President’s Blog: COP a load of this
WBA President David Newman sets out the issues likely to dominate the agenda at the COP24 climate-change talks in December.
The annual Conference of the Parties (COP) international climate change summit hits the city of Katowice in Poland this December, the second time Poland has hosted the summit in the last decade. With over 2 million inhabitants, Katowice is not a casual choice: the heart of the Polish Silesian coal- and formerly steel-producing region, it represents a part of the world that has a cool attitude towards renewable energy and action on whole climate change because of its own historic economic interests.
The Polish presidency has set out its own agenda and vision for COP24: while not reneging upon the Paris Agreement, its vision is clear: “Poland would like to demonstrate how neutrality in terms of greenhouse gas emissions, i.e. a balance between CO2 emissions and its sequestration by soils and forests, can be attained.” They elaborate this with three key messages:
- Technology – development of climate-friendly modern solutions, such as electromobility;
- Man – solidarity and just transition of industrial regions;
- Nature – achieving climate neutrality by absorbing CO2 by forests and land, or by water management.
My interpretation is that this means “How can we carry on pumping out CO2 from coal by sequestering it in forests?” and “How can we ensure industrial regions continue to use low-cost coal, thus guaranteeing employment and investments?”.
These messages change the focus away from the need to dramatically reduce carbon emissions and introduce renewable energy. This is a dangerous game to play: while the Poles will say coal is a transition technology and theirs a dose of realism in understanding current needs, others will argue that this deflects attention and investment away from those technologies which can rapidly reduce emissions, like anaerobic digestion (AD).
The Secretariat to the COP process publishes reams of documents that you can find, read, and (in my case) probably fail to understand unless any of the specifics refer to your sectoral interests. If you want to understand how Mozambique calculates its forestry reference level, these are the documents for you.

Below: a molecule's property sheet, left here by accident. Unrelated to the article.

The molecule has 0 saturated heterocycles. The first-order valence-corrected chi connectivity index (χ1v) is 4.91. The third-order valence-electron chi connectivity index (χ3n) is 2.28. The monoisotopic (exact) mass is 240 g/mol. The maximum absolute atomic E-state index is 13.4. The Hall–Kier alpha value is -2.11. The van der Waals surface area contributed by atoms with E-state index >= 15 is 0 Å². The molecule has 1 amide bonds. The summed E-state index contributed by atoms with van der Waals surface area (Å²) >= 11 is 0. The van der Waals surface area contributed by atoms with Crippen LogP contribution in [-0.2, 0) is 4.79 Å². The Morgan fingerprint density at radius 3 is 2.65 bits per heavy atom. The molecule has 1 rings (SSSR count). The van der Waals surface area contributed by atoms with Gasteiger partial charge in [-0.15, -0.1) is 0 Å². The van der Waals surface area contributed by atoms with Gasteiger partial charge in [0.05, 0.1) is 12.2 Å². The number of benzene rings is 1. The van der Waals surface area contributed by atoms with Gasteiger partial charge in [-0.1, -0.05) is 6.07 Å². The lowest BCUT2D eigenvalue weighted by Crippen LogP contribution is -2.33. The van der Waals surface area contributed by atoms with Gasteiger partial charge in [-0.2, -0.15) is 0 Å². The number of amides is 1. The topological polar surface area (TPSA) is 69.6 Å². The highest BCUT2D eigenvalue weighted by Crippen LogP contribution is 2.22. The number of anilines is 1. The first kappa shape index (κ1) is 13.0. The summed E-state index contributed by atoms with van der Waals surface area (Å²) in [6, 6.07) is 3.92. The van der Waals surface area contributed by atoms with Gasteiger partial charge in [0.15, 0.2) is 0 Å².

What is key to this conference is finalising the work programme laid out in the 2015 Paris Agreement. Lots of work has been carried out by technicians and politicians from around the world over recent months in the hope that the details can be finalised at COP24. These include the submission of Nationally Determined Contributions (NDCs), which are the commitments countries need to make to reduce their emissions. The sum of these NDCs allows us to see what chance we have of reducing emissions and keeping global temperature increases to less than 2 degrees centigrade by 2100.
So how close are we to meeting this target? You can find an analysis here of where we are in terms of how countries are reporting their NDCs and which have done so (almost 80% to date have submitted them). What this means in terms of reducing temperature increases, however, is pretty depressing. According to the NGO Climate Action Tracker (see graph below), the pledges made to date will put us on track for temperature increases of between 2.6 and 3.2 degrees centigrade by 2100.
These are the issues that will be discussed in Poland: how to measure existing commitments, whether those will collectively be enough to keep temperature increases within desired levels (spoiler alert: not a chance), and whether to focus financing on reduction, mitigation or adaptation.
The AD industry has a great story to tell and this is a platform on which WBA will be speaking, giving industry-led examples and experiences of how we can contribute to those NDCs now, with proven technologies that can be implemented immediately on a global scale.